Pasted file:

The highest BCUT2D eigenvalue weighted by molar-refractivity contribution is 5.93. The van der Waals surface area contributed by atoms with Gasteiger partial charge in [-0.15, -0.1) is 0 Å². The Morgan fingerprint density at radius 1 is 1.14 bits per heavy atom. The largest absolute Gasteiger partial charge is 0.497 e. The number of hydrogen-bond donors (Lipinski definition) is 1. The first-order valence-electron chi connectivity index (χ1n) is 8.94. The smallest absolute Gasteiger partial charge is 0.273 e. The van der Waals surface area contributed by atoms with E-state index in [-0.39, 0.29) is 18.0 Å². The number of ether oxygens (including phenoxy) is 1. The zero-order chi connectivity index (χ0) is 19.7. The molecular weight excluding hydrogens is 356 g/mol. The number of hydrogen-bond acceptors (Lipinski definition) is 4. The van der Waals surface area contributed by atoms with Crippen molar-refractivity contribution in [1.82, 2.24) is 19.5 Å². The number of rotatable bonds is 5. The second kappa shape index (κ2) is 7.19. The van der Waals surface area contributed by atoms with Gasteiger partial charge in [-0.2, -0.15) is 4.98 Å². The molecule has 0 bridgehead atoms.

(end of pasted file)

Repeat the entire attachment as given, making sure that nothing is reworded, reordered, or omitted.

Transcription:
The highest BCUT2D eigenvalue weighted by molar-refractivity contribution is 5.93. The van der Waals surface area contributed by atoms with Gasteiger partial charge in [-0.15, -0.1) is 0 Å². The Morgan fingerprint density at radius 1 is 1.14 bits per heavy atom. The largest absolute Gasteiger partial charge is 0.497 e. The number of hydrogen-bond donors (Lipinski definition) is 1. The first-order valence-electron chi connectivity index (χ1n) is 8.94. The smallest absolute Gasteiger partial charge is 0.273 e. The van der Waals surface area contributed by atoms with E-state index in [-0.39, 0.29) is 18.0 Å². The number of ether oxygens (including phenoxy) is 1. The zero-order chi connectivity index (χ0) is 19.7. The molecular weight excluding hydrogens is 356 g/mol. The number of hydrogen-bond acceptors (Lipinski definition) is 4. The van der Waals surface area contributed by atoms with Crippen molar-refractivity contribution in [1.82, 2.24) is 19.5 Å². The number of rotatable bonds is 5. The second kappa shape index (κ2) is 7.19. The van der Waals surface area contributed by atoms with Gasteiger partial charge in [-0.2, -0.15) is 4.98 Å². The molecule has 0 bridgehead atoms.